58 mi / time / mph avg. / 2500 ft. climbing
Staying at Lower Pines Campground
Last night I attended the Park Ranger Campfire Talk, because the amphitheater is right down the hill from the hiker camp, there’s a fire, and I still had a quarter of a beer and a bag of chips to put down. It was all about the history of climbing in Yosemite, and was really well done, even if the topic isn’t explicitly interesting to me. But one of the themes running through the talk was “why do we climb?” Even though they were talking about climbing with hands and feet rather than with a bicycle, a lot of the answers to that question were surprisingly applicable. I particularly liked the reason given by the junior ranger participating in the talk. She explained that she does it for the uncertainty. When climbing a challenging rock, she inevitably finds herself in a place where she’s uncertain how it will end. So it’s the journey to that uncertainty, and the satisfying return from it, that draws her to climbing. I don’t think that’s all of the reason for me, but it’s definitely some of it. It helps explain why I have generally designed each tour of mine to be more challenging than the last, which is a question that’s been percolating in my head as this trip has continued to push me to my limits.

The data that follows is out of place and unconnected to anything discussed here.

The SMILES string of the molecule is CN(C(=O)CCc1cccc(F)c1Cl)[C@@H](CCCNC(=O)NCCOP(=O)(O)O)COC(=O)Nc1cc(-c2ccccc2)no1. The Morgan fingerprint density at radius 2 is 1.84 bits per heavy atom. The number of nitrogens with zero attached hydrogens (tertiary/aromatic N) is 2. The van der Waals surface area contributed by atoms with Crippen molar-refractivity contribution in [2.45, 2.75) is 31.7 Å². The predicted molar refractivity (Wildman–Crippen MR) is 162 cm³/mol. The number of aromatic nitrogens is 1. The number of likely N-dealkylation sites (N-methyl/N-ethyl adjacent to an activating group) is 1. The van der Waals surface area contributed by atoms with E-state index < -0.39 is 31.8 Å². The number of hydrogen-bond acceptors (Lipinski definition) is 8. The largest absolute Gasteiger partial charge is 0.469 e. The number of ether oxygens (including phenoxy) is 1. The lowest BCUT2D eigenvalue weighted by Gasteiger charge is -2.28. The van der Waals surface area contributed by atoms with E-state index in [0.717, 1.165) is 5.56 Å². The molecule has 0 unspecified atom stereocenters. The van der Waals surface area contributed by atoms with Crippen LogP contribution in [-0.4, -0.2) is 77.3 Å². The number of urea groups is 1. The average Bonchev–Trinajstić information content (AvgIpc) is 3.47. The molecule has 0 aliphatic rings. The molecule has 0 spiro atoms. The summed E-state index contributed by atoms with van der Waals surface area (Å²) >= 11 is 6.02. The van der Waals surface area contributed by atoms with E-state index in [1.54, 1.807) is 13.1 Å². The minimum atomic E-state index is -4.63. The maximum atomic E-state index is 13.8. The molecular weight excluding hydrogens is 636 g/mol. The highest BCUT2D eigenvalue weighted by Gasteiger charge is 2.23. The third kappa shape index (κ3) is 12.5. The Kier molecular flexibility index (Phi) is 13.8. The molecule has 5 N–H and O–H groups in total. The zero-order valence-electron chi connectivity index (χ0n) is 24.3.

But today was not about climbing, because it was another “easy” day. Starting at 8500 feet in the high country of Yosemite, I would bomb down into Yosemite Valley more than 4000 feet below. Only trouble is, they somehow still make you work in 2500 feet of ups and downs before you finally hit the real “down”. I had to fight the urge to do a hike up in the high country before heading down, but I knew I needed to keep the day truly easy, to allow my body to rest up. And I don’t know of anything that’s a threat to Yosemite in the next 20 years, so I can do that next time.
Since I knew it would be easy, and also cold in the morning, I took my time rolling out of the tent. Which meant that I was still inside when a couple rangers came by asking to see the tear-off flap from my self-registration. I’d never had that happen before, but I can imagine they get a fair number of people not honorable enough to play by the honor system here.